For the past few weeks I have been in contact with Banjo, organising a fundraising for the local school. If this first fundraising is successful, we will organise separate ones for other issues that need tackling (fixing the water pump, financing hospital supplies,…).

This project is the first step, focusing on putting children back in school. Banjo firmly believes that education is the path to improving the lives of all Malawis.

In one of our most humane encounters during our trip, we made friends with Chud, a young man who has, as the others in his group, relentless energy to grab life by the horns and make the most out of it. Beyond generating a small income from his interactions with tourists like us, Chud works is a very active member of his community, and supports his family, the local school and the local hospital in any way he can. He introduced us to his grandmother, his younger brothers and sisters, his way of life. We also had the chance to meet his uncles, twins going by the names Mel Gibson and Banjo.

Setup and accountability

The fund raising is operated from the well established GoFundMe website. GoFundMe features the very best in secure payment encryption technology. The donors’ online payments are safe and the money is stored securely until we are ready to request a withdrawal via electronic bank transfer.The only bank account set up on that platform is that of Mr Patson Banda at the FDH Bank, Nkhata-Bay Branch. The fundraising goal is set in time, space and amount of funds raised:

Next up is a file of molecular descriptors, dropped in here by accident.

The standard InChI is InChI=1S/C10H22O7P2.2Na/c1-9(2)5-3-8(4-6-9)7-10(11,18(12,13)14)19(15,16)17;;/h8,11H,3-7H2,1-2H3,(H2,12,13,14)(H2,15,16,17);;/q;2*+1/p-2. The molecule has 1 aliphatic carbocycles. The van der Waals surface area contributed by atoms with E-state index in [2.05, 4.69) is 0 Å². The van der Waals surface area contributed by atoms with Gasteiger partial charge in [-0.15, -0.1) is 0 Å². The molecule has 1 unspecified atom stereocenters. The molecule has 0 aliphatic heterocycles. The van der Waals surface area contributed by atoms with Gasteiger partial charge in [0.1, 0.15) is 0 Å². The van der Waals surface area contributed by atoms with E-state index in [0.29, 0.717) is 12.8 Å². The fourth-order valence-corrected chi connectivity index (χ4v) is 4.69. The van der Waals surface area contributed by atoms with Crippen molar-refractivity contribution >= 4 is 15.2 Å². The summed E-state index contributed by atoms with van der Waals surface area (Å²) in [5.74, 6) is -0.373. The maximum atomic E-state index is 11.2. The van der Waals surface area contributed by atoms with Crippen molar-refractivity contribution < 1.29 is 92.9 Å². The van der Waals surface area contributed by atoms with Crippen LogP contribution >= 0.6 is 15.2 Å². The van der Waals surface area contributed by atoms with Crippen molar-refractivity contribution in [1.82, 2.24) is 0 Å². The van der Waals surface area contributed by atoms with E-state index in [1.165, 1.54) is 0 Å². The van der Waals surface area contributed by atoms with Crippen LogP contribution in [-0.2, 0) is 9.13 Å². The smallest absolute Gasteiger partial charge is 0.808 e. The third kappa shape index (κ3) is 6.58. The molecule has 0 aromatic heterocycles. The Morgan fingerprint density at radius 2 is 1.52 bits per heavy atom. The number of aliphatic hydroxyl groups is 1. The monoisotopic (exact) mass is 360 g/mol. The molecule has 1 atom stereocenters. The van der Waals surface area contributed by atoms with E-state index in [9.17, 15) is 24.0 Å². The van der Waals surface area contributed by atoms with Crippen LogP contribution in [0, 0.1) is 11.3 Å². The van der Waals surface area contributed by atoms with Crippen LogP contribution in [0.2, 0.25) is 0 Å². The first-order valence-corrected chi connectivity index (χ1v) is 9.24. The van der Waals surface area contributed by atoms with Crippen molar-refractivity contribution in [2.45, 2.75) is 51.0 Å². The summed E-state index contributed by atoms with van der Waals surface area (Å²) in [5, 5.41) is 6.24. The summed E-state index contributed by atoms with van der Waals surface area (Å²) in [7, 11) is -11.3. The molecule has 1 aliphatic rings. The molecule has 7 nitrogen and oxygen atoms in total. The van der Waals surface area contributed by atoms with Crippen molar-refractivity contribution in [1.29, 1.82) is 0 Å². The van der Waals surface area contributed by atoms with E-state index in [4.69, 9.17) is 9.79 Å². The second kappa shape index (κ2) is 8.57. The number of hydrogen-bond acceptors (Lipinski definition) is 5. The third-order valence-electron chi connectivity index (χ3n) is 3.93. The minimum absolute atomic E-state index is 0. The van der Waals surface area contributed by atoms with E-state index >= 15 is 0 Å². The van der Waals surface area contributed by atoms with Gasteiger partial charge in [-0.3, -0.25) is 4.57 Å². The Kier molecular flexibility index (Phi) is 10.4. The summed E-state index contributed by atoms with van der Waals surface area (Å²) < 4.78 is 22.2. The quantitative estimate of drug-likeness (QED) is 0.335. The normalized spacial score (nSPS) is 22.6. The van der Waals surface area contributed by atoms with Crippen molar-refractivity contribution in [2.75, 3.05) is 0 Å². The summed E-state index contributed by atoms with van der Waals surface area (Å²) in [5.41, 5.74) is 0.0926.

1. Fundraising stops on 19 December 2019  no matter the amount raised.
  2. Fundraising stops at KWA 5,000,000 (EUR 6,300) no matter the date prior to 19 December 2019.
  3. The funds received will be sent on 20 December 2019 to Mr Patson Banda’s bank account, in a single transfer.
  4. The funds will be exclusively used to purchase school uniforms and the taxi fare.
  5. Only the operating costs of GoFundMe are taken from this total amount: “A standard transaction fee of 2.9% plus $0.30 per donation includes credit card processing and the secure transfer of funds.” as per their website. Theia Note or Pierre Cattoire, or any other party, will not take any fees / operating costs from this transaction. 

WE WILL ADJUST THE TOTAL GOAL DEPENDING ON HOW MUCH THESE COSTS IMPACT THE ACTUAL FUNDS RECEIVED BY MR PATSON BANDA. This is to ensure that costs do not impact children’s ability to go to school.Once goal is reached:

  1. The bank transfer takes 2–5 working days between GoFundMe and Banjo.
  2. Photos of uniforms bought, and of receipts, will be taken by Mr Patson Banda and shared will all participants (and via the www.theianotes.com website).
  3. Names and photos of the uniform recipients will be shared in the same fashion.
  4. If possible, a video will also be shared.

Double-checks from GoFundMe: “We are proud to offer the first and only donor protection guarantee in the industry: the GoFundMe Guarantee. Every day, thousands of people get the help they need from generous donors. Our team of Trust & Safety specialists work night and day to make sure that funds get to the intended recipient, every time. In the unlikely event that something isn’t right, we will refund your donation. If funds are not delivered to the right person, we will donate the missing amount.”